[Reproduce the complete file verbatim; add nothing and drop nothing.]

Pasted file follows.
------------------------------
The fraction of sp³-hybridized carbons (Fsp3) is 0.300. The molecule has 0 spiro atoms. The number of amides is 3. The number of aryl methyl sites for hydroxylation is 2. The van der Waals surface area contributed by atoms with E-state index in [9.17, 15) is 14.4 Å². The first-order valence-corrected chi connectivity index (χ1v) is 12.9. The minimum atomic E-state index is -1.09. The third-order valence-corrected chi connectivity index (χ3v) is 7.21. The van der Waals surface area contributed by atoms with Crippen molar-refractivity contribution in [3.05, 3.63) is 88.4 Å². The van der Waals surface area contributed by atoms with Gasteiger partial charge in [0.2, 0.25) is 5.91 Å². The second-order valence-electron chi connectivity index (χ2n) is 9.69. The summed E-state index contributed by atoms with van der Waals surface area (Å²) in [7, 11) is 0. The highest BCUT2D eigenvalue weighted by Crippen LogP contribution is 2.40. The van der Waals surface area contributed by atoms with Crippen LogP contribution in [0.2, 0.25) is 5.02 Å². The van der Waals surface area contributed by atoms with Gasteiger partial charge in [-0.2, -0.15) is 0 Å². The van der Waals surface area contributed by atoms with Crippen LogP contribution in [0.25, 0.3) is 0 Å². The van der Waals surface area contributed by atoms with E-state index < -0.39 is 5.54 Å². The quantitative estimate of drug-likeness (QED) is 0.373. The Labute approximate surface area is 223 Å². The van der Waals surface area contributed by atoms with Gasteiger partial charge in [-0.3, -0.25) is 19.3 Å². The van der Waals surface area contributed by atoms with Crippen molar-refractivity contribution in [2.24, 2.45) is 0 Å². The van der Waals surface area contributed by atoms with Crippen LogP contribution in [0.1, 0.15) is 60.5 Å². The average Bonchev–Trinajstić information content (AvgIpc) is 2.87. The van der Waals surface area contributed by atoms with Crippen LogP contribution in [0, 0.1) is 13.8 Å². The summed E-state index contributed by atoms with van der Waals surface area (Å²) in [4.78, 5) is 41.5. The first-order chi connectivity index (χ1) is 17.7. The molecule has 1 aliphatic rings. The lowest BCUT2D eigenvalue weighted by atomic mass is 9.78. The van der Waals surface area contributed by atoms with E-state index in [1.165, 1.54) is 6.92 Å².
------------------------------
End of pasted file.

The fraction of sp³-hybridized carbons (Fsp3) is 0.300. The molecule has 0 spiro atoms. The number of amides is 3. The number of aryl methyl sites for hydroxylation is 2. The van der Waals surface area contributed by atoms with E-state index in [9.17, 15) is 14.4 Å². The first-order valence-corrected chi connectivity index (χ1v) is 12.9. The minimum atomic E-state index is -1.09. The third-order valence-corrected chi connectivity index (χ3v) is 7.21. The van der Waals surface area contributed by atoms with Crippen molar-refractivity contribution in [3.05, 3.63) is 88.4 Å². The van der Waals surface area contributed by atoms with Gasteiger partial charge in [0.2, 0.25) is 5.91 Å². The second-order valence-electron chi connectivity index (χ2n) is 9.69. The summed E-state index contributed by atoms with van der Waals surface area (Å²) in [7, 11) is 0. The highest BCUT2D eigenvalue weighted by Crippen LogP contribution is 2.40. The van der Waals surface area contributed by atoms with Crippen LogP contribution in [0.2, 0.25) is 5.02 Å². The van der Waals surface area contributed by atoms with Gasteiger partial charge in [-0.2, -0.15) is 0 Å². The van der Waals surface area contributed by atoms with Crippen LogP contribution in [0.25, 0.3) is 0 Å². The van der Waals surface area contributed by atoms with E-state index < -0.39 is 5.54 Å². The quantitative estimate of drug-likeness (QED) is 0.373. The Labute approximate surface area is 223 Å². The van der Waals surface area contributed by atoms with Gasteiger partial charge in [-0.3, -0.25) is 19.3 Å². The van der Waals surface area contributed by atoms with Crippen molar-refractivity contribution in [2.24, 2.45) is 0 Å². The van der Waals surface area contributed by atoms with Crippen LogP contribution in [0.1, 0.15) is 60.5 Å². The average Bonchev–Trinajstić information content (AvgIpc) is 2.87. The van der Waals surface area contributed by atoms with Crippen LogP contribution in [0, 0.1) is 13.8 Å². The summed E-state index contributed by atoms with van der Waals surface area (Å²) in [4.78, 5) is 41.5. The first-order chi connectivity index (χ1) is 17.7. The molecule has 1 aliphatic rings. The lowest BCUT2D eigenvalue weighted by atomic mass is 9.78. The van der Waals surface area contributed by atoms with E-state index in [1.165, 1.54) is 6.92 Å².